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The common symptoms of COVID-19 at illness onset are fever, fatigue, dry cough, myalgia, and dyspnea. In addition, some patients might suffer from headache, dizziness, abdominal pain, diarrhea, nausea, and vomiting. A group of researchers indicated that a particular cell receptor (angiotensin-converting enzyme II; ACE2) is likely the cell receptor of the COVID-19 virus, which is also the receptor of SARS-CoV and HCoV-NL63. The authors reported the expression of the ACE2 receptor on the oral mucosa, and a highly enriched expression was observed in the epithelial cells of the tongue.
These ﬁndings indicate that the mucosa of oral cavity may be a potentially high-risk route of COVID-19 infection.
– Luiz Meirelles, DDS, MS, PhD
This abstract is available on the publisher's site.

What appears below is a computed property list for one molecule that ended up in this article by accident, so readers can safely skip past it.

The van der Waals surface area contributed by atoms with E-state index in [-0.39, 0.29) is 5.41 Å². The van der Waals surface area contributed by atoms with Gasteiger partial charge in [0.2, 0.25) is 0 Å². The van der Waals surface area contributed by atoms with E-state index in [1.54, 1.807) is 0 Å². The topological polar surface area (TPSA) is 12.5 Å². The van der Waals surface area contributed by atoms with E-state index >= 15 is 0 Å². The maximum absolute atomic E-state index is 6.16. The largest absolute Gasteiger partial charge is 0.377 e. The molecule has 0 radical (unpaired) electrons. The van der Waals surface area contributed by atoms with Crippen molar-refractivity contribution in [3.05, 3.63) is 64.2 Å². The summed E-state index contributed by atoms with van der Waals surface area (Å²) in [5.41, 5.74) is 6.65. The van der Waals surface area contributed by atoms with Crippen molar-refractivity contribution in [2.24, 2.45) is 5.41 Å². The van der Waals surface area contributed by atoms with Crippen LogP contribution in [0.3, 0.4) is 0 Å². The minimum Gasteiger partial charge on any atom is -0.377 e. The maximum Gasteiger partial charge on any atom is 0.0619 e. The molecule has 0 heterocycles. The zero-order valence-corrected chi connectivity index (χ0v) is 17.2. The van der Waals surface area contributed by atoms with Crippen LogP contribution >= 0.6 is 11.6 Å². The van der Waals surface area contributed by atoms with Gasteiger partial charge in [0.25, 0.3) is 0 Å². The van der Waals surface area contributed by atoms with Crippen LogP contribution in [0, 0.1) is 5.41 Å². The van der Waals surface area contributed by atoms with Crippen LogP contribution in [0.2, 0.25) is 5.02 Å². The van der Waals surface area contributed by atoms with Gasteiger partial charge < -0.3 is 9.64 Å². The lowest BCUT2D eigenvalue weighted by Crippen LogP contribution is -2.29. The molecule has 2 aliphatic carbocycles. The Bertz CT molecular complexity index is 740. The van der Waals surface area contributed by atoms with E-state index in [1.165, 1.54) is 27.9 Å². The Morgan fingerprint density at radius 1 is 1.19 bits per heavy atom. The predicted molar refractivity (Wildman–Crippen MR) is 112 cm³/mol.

It has been reported that ACE2 is the main host cell receptor of 2019-nCoV and plays a crucial role in the entry of virus into the cell to cause the final infection. To investigate the potential route of 2019-nCov infection on the mucosa of oral cavity, bulk RNA-seq profiles from two public databases including The Cancer Genome Atlas (TCGA) and Functional Annotation of The Mammalian Genome Cap Analysis of Gene Expression (FANTOM5 CAGE) dataset were collected. RNA-seq profiling data of 13 organ types with para-carcinoma normal tissues from TCGA and 14 organ types with normal tissues from FANTOM5 CAGE were analyzed in order to explore and validate the expression of ACE2 on the mucosa of oral cavity. Further, single-cell transcriptomes from an independent data generated in-house were used to identify and confirm the ACE2-expressing cell composition and proportion in oral cavity. The results demonstrated that the ACE2 expressed on the mucosa of oral cavity. Interestingly, this receptor was highly enriched in epithelial cells of tongue. Preliminarily, those findings have explained the basic mechanism that the oral cavity is a potentially high risk for 2019-nCoV infectious susceptibility and provided a piece of evidence for the future prevention strategy in dental clinical practice as well as daily life.